section 534 must be read to provide that if respondent decides to mail a section 534(b) notification, it may be mailed at any time before issuing the notice of deficiency and that, in that event, it is incumbent upon the taxpayer to respond whether or not he has received a notice of deficiency if the taxpayer wishes to attempt to shift the burden of proof. * * * [ Id. at 1165.]

Despite our holding that the issuance of a notice of deficiency does not excuse a taxpayer from the requirement that a section 534(c) statement must be filed in order to place the burden of proof on the Commissioner, we recognized that the circumstances warranted special consideration on account of the Commissioner's actions and fashioned a relief for the taxpayer. The Commissioner had sent the taxpayer a section 534(b) notification which clearly requested that the taxpayer submit a statement within 60 days to aid the Commissioner in determining whether a notice should be issued. During the response period, however, the Commissioner issued the notice of deficiency. On account of the Commissioner's early issuance of the notice of deficiency, we thought that the taxpayer reasonably assumed that it need not write a "meaningless" response to the section 534(b) notification. Id. at 1165.

The linchpin of our holding for the taxpayer in Manson Western was the fact that the Commissioner had created confusion by issuing the notice of deficiency prior to the time the taxpayer was required to submit its section 534(c) statement. Because the taxpayer in Manson Western reasonably believed that respondent's actions had excused it from submitting a section 534(c) statement and because no prejudice would result if the time restrictions were extended, we gave the taxpayer an opportunity to submit a section 534(c) statement within 30-days.

Respondent contends that Manson Western is inapplicable to the instant case. Respondent contends that Manson Western mandates strict compliance with the timing requirements of section 534 such that "no intervening event, not even the issuance of a notice of deficiency, excuses the taxpayer from observing the requirement as to the time within which its section 534(c) statement should be filed". Additionally, respondent contends that the relief fashioned in Manson Western should be limited to that case. Respondent further contends that it was petitioner and not respondent who created any confusion as to the necessity of filing a section 534(c) statement, and petitioner's dilatory action prevents the application of any equitable relief. We do not agree.

In the instant case, after respondent issued a section 534(b) notification, petitioner pursued settlement in respondent's Appeals Office. The parties then executed consents to extend the period of limitations, and respondent simultaneously issued a 30-day letter. The note from Mr. Boratgis sent along with the redacted copy of the note from Mr. Carroll further advised petitioner that another section 534(b) notification could be issued at a later date if the case did not settle in Appeals.

Petitioner's efforts were focused toward meeting the deadline for the submission of the protest with the hope of settling the matter in Appeals. When, prior to the extended deadline for filing the protest, petitioner informed respondent that it no longer intended to submit a protest and requested that a section 534(b) notification be issued, respondent unequivocally instructed petitioner to respond to the outstanding section 534(b) notification, or the 30-day letter, by January 15, 1992. Respondent specifically stated that "No additional extensions or preliminary letters will be issued." Petitioner obediently submitted the section 534(c) statement on or before the January deadline as instructed by respondent, and respondent issued the notice of deficiency 9 months later. At all times, petitioner complied with respondent's requirements. Petitioner neither behaved in a confusing manner nor employed dilatory tactics as suggested by respondent. We conclude from the record in the instant case that petitioner reasonably believed that the submission of a section 534(c) statement within 60 days of the section 534(b) notification of July 9, 1991, would be meaningless in light of the fact that petitioner was in the process of filing a protest with respondent's Appeals Office and also in light of respondent's assurance to petitioner that another section 534 notification would be issued if the parties were unable to settle.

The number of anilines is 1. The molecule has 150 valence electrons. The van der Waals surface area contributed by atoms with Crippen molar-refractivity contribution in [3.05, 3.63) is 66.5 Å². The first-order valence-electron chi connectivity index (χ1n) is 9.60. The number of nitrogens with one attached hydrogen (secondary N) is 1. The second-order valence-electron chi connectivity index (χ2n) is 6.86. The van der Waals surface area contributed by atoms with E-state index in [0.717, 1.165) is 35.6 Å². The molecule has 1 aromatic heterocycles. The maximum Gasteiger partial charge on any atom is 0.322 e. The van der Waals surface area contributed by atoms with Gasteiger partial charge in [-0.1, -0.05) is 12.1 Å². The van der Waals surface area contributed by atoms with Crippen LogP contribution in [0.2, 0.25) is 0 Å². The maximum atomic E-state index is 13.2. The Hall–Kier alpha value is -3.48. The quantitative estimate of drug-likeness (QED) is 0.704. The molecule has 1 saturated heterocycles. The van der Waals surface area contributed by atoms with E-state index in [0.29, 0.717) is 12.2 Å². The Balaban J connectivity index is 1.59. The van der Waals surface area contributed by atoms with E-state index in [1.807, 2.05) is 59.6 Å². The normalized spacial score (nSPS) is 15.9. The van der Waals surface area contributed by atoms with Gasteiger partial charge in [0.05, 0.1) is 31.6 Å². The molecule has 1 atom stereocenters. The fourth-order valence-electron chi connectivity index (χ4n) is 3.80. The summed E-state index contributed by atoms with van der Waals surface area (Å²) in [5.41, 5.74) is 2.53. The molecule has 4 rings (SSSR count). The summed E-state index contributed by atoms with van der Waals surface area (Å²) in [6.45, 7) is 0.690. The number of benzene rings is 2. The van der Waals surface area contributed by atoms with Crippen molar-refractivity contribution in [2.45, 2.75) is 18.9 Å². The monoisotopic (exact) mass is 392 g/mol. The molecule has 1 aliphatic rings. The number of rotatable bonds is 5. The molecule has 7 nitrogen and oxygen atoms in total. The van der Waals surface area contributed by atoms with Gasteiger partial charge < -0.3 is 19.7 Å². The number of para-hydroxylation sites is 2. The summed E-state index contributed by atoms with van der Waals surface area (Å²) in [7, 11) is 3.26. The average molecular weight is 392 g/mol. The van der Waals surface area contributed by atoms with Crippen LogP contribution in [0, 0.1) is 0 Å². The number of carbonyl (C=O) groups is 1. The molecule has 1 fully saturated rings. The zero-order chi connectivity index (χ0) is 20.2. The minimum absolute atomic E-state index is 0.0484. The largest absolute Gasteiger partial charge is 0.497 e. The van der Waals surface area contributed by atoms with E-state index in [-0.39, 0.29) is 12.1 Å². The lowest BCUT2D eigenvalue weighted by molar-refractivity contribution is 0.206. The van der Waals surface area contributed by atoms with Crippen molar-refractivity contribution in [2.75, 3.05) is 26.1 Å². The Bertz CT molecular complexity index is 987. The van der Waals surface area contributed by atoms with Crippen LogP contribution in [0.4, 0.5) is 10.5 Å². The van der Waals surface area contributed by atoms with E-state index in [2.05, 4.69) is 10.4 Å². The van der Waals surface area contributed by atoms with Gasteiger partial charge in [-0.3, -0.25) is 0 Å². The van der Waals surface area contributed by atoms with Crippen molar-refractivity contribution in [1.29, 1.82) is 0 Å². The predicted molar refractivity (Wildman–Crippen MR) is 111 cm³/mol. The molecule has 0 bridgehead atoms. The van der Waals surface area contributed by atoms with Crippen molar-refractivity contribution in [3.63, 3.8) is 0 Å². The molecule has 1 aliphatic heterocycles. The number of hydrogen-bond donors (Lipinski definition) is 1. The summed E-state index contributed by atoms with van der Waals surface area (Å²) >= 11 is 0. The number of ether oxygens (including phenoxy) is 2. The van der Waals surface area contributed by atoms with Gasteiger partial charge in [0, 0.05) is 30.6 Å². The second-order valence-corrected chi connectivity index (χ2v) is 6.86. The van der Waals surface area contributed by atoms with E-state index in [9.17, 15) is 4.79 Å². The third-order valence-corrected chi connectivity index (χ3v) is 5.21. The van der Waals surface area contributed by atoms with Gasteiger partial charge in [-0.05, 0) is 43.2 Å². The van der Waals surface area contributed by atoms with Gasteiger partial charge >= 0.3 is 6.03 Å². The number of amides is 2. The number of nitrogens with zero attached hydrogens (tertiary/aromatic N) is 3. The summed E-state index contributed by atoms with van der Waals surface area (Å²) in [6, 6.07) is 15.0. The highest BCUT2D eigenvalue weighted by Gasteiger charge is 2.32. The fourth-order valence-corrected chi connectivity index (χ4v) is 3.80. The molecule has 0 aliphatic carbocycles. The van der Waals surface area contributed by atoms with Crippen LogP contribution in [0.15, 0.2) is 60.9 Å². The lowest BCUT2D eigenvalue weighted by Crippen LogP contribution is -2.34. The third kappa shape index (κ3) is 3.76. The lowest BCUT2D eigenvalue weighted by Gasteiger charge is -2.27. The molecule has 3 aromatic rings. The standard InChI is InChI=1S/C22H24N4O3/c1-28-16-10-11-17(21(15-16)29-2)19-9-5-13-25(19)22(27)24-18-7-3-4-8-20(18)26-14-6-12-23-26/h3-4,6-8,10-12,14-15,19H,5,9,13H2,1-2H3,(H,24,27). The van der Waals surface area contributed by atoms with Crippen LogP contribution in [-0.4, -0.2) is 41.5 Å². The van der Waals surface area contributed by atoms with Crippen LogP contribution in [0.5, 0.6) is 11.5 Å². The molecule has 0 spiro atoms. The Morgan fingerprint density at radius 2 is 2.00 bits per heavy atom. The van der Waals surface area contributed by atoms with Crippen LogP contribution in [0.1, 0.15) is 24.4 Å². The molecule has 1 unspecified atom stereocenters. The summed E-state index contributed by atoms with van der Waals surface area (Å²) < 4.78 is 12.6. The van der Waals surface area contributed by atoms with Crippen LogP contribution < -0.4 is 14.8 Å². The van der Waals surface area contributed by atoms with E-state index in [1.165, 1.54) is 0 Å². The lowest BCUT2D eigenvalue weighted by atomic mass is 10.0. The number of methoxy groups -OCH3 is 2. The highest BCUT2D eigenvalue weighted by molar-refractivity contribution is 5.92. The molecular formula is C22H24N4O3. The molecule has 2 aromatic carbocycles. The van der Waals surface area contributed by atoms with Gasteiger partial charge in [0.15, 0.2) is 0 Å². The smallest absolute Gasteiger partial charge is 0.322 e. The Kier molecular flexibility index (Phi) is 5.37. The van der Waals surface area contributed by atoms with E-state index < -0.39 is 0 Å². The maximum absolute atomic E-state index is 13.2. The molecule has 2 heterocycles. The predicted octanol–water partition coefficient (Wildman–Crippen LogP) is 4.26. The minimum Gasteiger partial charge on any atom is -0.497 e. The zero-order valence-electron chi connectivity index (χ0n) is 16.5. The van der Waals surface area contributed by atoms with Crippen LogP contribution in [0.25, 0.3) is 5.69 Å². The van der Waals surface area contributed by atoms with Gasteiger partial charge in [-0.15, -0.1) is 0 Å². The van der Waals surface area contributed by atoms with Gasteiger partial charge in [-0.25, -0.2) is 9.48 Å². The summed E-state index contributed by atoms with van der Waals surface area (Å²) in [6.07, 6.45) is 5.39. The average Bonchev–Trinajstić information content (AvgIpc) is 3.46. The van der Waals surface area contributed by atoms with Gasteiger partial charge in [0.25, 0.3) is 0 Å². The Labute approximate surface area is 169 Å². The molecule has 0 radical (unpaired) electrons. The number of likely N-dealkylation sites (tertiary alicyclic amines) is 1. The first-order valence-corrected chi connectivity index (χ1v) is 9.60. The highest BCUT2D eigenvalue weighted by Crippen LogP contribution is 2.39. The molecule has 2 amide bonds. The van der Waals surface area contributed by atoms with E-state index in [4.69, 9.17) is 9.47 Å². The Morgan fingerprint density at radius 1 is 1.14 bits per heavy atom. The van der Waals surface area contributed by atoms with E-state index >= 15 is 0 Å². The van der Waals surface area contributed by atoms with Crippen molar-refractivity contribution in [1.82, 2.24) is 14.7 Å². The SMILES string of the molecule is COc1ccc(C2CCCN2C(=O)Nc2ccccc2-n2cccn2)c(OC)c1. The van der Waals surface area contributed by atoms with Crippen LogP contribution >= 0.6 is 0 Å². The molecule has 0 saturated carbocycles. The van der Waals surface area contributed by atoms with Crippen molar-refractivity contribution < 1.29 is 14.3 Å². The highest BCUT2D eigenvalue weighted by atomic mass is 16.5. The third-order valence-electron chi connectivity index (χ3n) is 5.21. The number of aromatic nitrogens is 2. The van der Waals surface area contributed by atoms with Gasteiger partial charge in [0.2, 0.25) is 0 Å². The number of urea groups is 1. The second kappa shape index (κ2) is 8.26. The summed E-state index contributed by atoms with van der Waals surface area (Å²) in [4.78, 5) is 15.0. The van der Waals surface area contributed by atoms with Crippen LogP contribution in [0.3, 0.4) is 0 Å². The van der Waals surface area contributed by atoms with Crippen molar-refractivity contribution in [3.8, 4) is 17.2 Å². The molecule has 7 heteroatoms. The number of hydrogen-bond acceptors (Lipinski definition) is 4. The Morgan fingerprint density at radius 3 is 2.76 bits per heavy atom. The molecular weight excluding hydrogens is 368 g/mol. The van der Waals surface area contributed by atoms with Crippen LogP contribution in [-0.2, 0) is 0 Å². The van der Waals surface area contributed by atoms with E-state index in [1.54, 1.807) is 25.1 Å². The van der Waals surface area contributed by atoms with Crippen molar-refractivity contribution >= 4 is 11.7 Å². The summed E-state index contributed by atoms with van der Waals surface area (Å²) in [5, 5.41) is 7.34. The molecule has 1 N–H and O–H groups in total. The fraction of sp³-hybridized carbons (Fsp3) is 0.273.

The facts of the instant case present an even stronger case for relief than those in Manson Western Corp. v. Commissioner [Dec. 38,030], 76 T.C. 1161 (1981). In Manson Western, an applicable revenue procedure potentially put the taxpayer on notice that it still had a duty to file a section 534(c) statement even though a notice of deficiency had been issued during the response period. In the instant case, however, petitioner had virtually no way of knowing that it was expected to submit a statement while in the process of pursuing a resolution in respondent's Appeals Office, especially in light of respondent's letter of December 31, 1991, which on its face appears to extend the deadline for submitting the section 534(c) statement until January 15, 1992. We find no prejudice to respondent in holding that the section 534(c) statement is timely under such circumstances. Accordingly, we grant petitioner's motion to the extent that we hold that the section 534(c) statement was timely filed. 6

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6 In light of our holding that the statement was timely under the reasoning and precedent established by Manson Western Corp. v. Commissioner [Dec. 38,030], 76 T.C. 1161 (1981), we need not address petitioner's remaining arguments. The parties agree that should we decide that the sec. 534(b) notification was not rescinded, but that the sec. 534(c) statement was timely filed, a further hearing will be necessary on the issue of whether the statement is legally sufficient to shift the burden of proof to respondent. See Gustafson's Dairy, Inc. v. Commissioner [Dec. 50,413(M)], T.C. Memo. 1995-11.

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To reflect the foregoing,

An appropriate order will be issued.